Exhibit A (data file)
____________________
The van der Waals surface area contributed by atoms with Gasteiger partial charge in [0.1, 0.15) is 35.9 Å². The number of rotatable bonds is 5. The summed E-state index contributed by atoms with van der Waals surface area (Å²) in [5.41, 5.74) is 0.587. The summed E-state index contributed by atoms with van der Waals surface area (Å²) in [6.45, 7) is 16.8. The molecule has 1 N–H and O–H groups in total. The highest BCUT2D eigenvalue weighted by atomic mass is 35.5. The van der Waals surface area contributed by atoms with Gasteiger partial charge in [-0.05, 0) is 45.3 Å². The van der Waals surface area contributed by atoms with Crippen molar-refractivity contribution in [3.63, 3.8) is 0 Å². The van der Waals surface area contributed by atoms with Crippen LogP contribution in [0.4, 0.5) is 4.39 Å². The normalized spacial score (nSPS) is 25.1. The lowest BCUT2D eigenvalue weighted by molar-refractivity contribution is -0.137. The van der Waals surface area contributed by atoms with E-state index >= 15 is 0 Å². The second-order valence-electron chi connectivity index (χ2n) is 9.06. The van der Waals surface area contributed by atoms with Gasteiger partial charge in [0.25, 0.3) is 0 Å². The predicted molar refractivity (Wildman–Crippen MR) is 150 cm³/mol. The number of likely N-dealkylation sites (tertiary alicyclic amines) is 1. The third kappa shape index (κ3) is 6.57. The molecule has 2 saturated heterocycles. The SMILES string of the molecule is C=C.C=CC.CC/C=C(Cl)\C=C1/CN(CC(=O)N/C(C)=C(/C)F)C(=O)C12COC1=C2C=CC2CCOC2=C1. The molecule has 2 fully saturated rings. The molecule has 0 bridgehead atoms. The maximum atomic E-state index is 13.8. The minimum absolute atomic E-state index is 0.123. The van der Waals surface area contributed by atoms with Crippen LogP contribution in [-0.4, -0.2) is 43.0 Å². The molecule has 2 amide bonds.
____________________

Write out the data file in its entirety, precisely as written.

The van der Waals surface area contributed by atoms with Gasteiger partial charge in [0.1, 0.15) is 35.9 Å². The number of rotatable bonds is 5. The summed E-state index contributed by atoms with van der Waals surface area (Å²) in [5.41, 5.74) is 0.587. The summed E-state index contributed by atoms with van der Waals surface area (Å²) in [6.45, 7) is 16.8. The molecule has 1 N–H and O–H groups in total. The highest BCUT2D eigenvalue weighted by atomic mass is 35.5. The van der Waals surface area contributed by atoms with Gasteiger partial charge in [-0.05, 0) is 45.3 Å². The van der Waals surface area contributed by atoms with Crippen molar-refractivity contribution in [3.63, 3.8) is 0 Å². The van der Waals surface area contributed by atoms with Crippen LogP contribution in [0.4, 0.5) is 4.39 Å². The normalized spacial score (nSPS) is 25.1. The lowest BCUT2D eigenvalue weighted by molar-refractivity contribution is -0.137. The van der Waals surface area contributed by atoms with E-state index >= 15 is 0 Å². The second-order valence-electron chi connectivity index (χ2n) is 9.06. The van der Waals surface area contributed by atoms with Gasteiger partial charge in [0.25, 0.3) is 0 Å². The predicted molar refractivity (Wildman–Crippen MR) is 150 cm³/mol. The number of likely N-dealkylation sites (tertiary alicyclic amines) is 1. The third kappa shape index (κ3) is 6.57. The molecule has 2 saturated heterocycles. The SMILES string of the molecule is C=C.C=CC.CC/C=C(Cl)\C=C1/CN(CC(=O)N/C(C)=C(/C)F)C(=O)C12COC1=C2C=CC2CCOC2=C1. The molecule has 2 fully saturated rings. The molecule has 0 bridgehead atoms. The maximum atomic E-state index is 13.8. The minimum absolute atomic E-state index is 0.123. The van der Waals surface area contributed by atoms with Crippen LogP contribution in [-0.4, -0.2) is 43.0 Å². The molecule has 2 amide bonds.